By Rori Bennett – Junior Reporter
On Saturday, August 15, the Walpole Island First Nations Fire Department participated in some unique training on the extraction of victims following a motor vehicle accident.
The training was held at Murray Street Auto in Wallaceburg.
Terry Timmerman, owner of the business, donated the vehicle that the firefighters utilized for training.
“The reason why we have these guys training in auto extraction right now is because, first, you never know when an accident is going to happen,” Chief Charles Wright Sr. of the Walpole Island Fire Department told the Sydenham Current.
“You never know when your going to have to use your accident extraction kit. We always want to be prepared and have all of the knowledge we can, to provide to a rescue operation… in an accident scene.
Wright Sr. added: “We haven’t used our jaws of life too often, but that’s why we want to continue with the training, to make sure they have the knowledge, in an event they may need it.”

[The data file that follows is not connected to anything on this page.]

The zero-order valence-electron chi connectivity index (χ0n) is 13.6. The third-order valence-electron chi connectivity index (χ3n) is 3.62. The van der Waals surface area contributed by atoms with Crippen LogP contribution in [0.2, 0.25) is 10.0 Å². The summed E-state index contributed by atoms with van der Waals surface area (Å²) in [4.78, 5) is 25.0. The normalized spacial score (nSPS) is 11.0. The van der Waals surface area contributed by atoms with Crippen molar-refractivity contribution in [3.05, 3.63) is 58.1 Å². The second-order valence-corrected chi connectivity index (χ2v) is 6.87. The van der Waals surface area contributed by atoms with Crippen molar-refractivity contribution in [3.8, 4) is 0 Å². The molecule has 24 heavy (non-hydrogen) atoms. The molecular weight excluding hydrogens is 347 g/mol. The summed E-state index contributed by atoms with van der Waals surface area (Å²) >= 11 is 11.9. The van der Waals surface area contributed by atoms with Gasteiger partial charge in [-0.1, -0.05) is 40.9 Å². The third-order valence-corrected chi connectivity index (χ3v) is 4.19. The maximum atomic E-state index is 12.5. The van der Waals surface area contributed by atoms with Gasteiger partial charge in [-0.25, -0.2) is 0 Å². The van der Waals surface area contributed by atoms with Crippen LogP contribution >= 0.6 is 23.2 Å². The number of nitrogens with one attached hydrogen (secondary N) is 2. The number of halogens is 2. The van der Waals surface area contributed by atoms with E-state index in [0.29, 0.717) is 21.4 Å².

Wright Sr. said the time it takes for an auto extraction depends largely on the magnitude of the accident.
“In those cases, the car is not completely banged up, like it might be when you get to the scene, where the car is totally smashed,” Wright Sr. said.
“If you train properly, then you can do a pretty rapid extraction. Sometimes, its just a matter of taking a door off to extricate one person, but sometimes you have to take the roof off to get at four people.”
Wright Sr. said everything depends on the magnitude of the accident and the damage at hand.
“We haven’t been too active in training, but every so often we’ll go to the fire hall, and start things up, make sure they’re all operational,” he said.
“We haven’t had an opportunity with an actual car, which is why I’m thankful to Terry, for actively providing a car for the men to train on.”
Here are some photos from the training: